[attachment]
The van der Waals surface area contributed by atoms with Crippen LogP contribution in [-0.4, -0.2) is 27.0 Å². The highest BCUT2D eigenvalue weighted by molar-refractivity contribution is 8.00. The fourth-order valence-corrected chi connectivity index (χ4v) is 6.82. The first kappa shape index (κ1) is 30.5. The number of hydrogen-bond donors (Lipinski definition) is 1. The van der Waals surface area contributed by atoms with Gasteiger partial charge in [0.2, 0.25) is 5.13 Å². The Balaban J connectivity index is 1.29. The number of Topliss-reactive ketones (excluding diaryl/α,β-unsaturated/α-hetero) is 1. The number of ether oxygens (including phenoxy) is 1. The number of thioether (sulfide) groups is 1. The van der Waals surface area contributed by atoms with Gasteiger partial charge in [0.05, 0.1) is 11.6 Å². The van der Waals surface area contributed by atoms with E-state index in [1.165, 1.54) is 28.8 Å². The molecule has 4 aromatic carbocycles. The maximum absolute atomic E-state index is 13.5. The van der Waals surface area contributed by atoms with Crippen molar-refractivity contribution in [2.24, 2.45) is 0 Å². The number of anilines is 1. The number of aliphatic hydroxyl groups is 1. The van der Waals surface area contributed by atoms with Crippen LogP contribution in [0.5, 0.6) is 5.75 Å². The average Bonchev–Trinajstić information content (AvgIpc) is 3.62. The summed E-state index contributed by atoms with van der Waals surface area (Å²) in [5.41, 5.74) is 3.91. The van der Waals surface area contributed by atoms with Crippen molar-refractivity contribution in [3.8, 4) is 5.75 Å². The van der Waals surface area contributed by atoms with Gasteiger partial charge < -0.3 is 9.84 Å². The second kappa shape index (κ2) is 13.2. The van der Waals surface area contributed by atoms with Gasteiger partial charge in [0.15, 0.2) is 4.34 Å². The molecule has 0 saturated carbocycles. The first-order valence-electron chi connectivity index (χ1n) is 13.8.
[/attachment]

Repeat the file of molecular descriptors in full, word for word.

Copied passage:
The van der Waals surface area contributed by atoms with Crippen LogP contribution in [-0.4, -0.2) is 27.0 Å². The highest BCUT2D eigenvalue weighted by molar-refractivity contribution is 8.00. The fourth-order valence-corrected chi connectivity index (χ4v) is 6.82. The first kappa shape index (κ1) is 30.5. The number of hydrogen-bond donors (Lipinski definition) is 1. The van der Waals surface area contributed by atoms with Gasteiger partial charge in [0.2, 0.25) is 5.13 Å². The Balaban J connectivity index is 1.29. The number of Topliss-reactive ketones (excluding diaryl/α,β-unsaturated/α-hetero) is 1. The number of ether oxygens (including phenoxy) is 1. The number of thioether (sulfide) groups is 1. The van der Waals surface area contributed by atoms with Gasteiger partial charge in [0.05, 0.1) is 11.6 Å². The van der Waals surface area contributed by atoms with E-state index in [1.165, 1.54) is 28.8 Å². The molecule has 4 aromatic carbocycles. The maximum absolute atomic E-state index is 13.5. The van der Waals surface area contributed by atoms with Crippen molar-refractivity contribution in [2.24, 2.45) is 0 Å². The number of anilines is 1. The number of aliphatic hydroxyl groups is 1. The van der Waals surface area contributed by atoms with Crippen LogP contribution in [0.5, 0.6) is 5.75 Å². The average Bonchev–Trinajstić information content (AvgIpc) is 3.62. The summed E-state index contributed by atoms with van der Waals surface area (Å²) in [5.41, 5.74) is 3.91. The van der Waals surface area contributed by atoms with Crippen molar-refractivity contribution in [3.8, 4) is 5.75 Å². The van der Waals surface area contributed by atoms with Gasteiger partial charge < -0.3 is 9.84 Å². The second kappa shape index (κ2) is 13.2. The van der Waals surface area contributed by atoms with Gasteiger partial charge in [0.15, 0.2) is 4.34 Å². The molecule has 0 saturated carbocycles. The first-order valence-electron chi connectivity index (χ1n) is 13.8.